Digital Health Ethics challenges and opportunities - Effy Vayena - 25.01.2018

Podcasts from the «Bern Lectures in Health Science»

Digital health encompasses a wide range of novel digital technologies related to health and medicine. Such technologies rely on recent advances in the collection and analysis of ever increasing amounts of data from both patients and healthy citizens. Along with new opportunities, however, come new ethical and policy challenges. These range from the need to adapt current evidence-based standards, to issues of privacy, oversight, accountability and public trust as well as national and international data governance and management. In this talk I discuss specifically data governance and data sharing and I propose ways of addressing the challenges they bring.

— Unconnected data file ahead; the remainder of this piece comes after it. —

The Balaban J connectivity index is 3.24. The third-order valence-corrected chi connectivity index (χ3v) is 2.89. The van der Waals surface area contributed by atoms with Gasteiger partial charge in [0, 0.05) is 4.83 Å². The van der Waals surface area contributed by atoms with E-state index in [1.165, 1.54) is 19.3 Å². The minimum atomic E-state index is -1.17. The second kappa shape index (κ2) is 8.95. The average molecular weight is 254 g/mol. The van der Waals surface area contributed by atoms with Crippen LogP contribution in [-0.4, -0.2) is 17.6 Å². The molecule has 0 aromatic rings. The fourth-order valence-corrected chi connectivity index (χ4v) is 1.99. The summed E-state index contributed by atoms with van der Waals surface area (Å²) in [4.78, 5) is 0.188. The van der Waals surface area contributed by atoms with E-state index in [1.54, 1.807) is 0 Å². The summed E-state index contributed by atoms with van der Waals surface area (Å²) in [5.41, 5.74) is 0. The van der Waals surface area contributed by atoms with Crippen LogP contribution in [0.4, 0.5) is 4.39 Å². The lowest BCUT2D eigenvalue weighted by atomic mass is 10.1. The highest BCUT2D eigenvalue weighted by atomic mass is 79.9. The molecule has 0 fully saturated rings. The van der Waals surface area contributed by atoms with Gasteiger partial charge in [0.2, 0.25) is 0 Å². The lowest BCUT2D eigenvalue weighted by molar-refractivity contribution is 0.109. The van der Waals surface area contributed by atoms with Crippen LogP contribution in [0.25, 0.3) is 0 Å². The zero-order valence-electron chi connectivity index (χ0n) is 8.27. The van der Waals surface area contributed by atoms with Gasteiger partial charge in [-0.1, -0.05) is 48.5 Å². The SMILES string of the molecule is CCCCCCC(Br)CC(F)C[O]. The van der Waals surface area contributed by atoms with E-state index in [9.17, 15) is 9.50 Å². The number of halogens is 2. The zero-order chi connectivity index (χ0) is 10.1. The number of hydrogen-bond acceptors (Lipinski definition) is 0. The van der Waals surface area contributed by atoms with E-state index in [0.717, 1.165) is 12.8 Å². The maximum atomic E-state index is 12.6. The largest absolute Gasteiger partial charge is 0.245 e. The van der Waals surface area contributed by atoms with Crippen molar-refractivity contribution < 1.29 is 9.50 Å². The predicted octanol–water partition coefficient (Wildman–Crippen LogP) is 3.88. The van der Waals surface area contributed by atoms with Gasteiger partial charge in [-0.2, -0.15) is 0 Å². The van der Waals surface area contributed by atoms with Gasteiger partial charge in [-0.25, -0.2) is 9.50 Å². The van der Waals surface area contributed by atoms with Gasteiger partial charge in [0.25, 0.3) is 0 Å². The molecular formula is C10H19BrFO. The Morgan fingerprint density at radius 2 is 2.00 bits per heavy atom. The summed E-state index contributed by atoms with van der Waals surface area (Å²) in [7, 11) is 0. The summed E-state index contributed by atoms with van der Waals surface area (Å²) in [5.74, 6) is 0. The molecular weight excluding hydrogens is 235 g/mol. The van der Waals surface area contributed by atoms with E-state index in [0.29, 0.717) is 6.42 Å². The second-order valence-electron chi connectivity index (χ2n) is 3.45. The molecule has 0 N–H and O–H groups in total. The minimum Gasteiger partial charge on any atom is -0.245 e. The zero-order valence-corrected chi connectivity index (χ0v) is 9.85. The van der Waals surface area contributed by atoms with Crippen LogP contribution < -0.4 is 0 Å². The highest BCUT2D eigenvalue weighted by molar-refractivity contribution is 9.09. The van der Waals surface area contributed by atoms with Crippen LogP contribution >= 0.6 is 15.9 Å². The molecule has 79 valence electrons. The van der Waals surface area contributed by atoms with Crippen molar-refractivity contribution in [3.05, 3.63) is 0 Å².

Prof. Effy Vayena is a Professor of Bioethics at the Swiss Institute of Technology (ETH Zurich) and renowned expert at the intersection of medicine, data, and ethics. Her work focuses on important societal issues of data and technology as they relate to scientific progress and how it is or should be applied to public and personal health. Vayena completed her education as a social historian with a PhD in Medical History from University of Minnesota. A keen interest in health policy has led her to work with the World Health Organization on ethical questions around reproductive medicine and research. Upon her return to academia, Vayena helped establish and coordinated the PhD program in Biomedical Ethics and Law at University of Zurich and was subsequently awarded a professorship by the Swiss National Science Foundation. As a professor of health policy she founded the Health Ethics and Policy Lab to tackle pressing questions that arise through technological advances such as genomic technologies in healthcare and research. She received her habilitation from the University of Zurich in the field of bioethics and policy and has been appointed a Visiting Professor at the Center for Bioethics at Harvard Medical School and a Faculty Associate at the Berkman Klein Center for Internet & Society at Harvard University, where she was previously a Fellow.